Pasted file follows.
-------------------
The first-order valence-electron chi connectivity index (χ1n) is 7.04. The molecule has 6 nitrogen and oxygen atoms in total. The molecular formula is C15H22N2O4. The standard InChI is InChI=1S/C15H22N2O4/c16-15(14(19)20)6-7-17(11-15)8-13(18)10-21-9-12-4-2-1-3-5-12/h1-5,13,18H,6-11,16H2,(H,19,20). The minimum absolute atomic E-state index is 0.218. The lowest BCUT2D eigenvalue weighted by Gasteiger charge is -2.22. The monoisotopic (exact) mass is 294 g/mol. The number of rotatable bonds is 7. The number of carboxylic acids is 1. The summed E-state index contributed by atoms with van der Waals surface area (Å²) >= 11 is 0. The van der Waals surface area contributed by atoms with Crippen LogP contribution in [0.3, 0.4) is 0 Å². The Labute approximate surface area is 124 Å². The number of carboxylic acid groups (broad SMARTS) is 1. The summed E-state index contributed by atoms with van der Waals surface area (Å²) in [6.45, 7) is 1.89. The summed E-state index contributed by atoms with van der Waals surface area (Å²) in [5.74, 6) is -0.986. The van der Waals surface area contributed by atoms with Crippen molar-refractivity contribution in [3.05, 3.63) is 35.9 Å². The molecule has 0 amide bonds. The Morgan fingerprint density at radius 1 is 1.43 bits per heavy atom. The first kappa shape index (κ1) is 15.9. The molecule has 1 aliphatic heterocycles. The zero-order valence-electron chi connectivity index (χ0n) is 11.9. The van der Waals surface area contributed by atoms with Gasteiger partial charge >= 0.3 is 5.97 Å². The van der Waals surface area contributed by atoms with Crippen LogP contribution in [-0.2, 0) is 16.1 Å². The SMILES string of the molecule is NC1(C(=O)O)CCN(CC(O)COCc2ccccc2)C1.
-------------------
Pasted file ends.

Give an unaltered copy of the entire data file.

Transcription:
The first-order valence-electron chi connectivity index (χ1n) is 7.04. The molecule has 6 nitrogen and oxygen atoms in total. The molecular formula is C15H22N2O4. The standard InChI is InChI=1S/C15H22N2O4/c16-15(14(19)20)6-7-17(11-15)8-13(18)10-21-9-12-4-2-1-3-5-12/h1-5,13,18H,6-11,16H2,(H,19,20). The minimum absolute atomic E-state index is 0.218. The lowest BCUT2D eigenvalue weighted by Gasteiger charge is -2.22. The monoisotopic (exact) mass is 294 g/mol. The number of rotatable bonds is 7. The number of carboxylic acids is 1. The summed E-state index contributed by atoms with van der Waals surface area (Å²) >= 11 is 0. The van der Waals surface area contributed by atoms with Crippen LogP contribution in [0.3, 0.4) is 0 Å². The Labute approximate surface area is 124 Å². The number of carboxylic acid groups (broad SMARTS) is 1. The summed E-state index contributed by atoms with van der Waals surface area (Å²) in [6.45, 7) is 1.89. The summed E-state index contributed by atoms with van der Waals surface area (Å²) in [5.74, 6) is -0.986. The van der Waals surface area contributed by atoms with Crippen molar-refractivity contribution in [3.05, 3.63) is 35.9 Å². The molecule has 0 amide bonds. The Morgan fingerprint density at radius 1 is 1.43 bits per heavy atom. The first kappa shape index (κ1) is 15.9. The molecule has 1 aliphatic heterocycles. The zero-order valence-electron chi connectivity index (χ0n) is 11.9. The van der Waals surface area contributed by atoms with Gasteiger partial charge >= 0.3 is 5.97 Å². The van der Waals surface area contributed by atoms with Crippen LogP contribution in [-0.2, 0) is 16.1 Å². The SMILES string of the molecule is NC1(C(=O)O)CCN(CC(O)COCc2ccccc2)C1.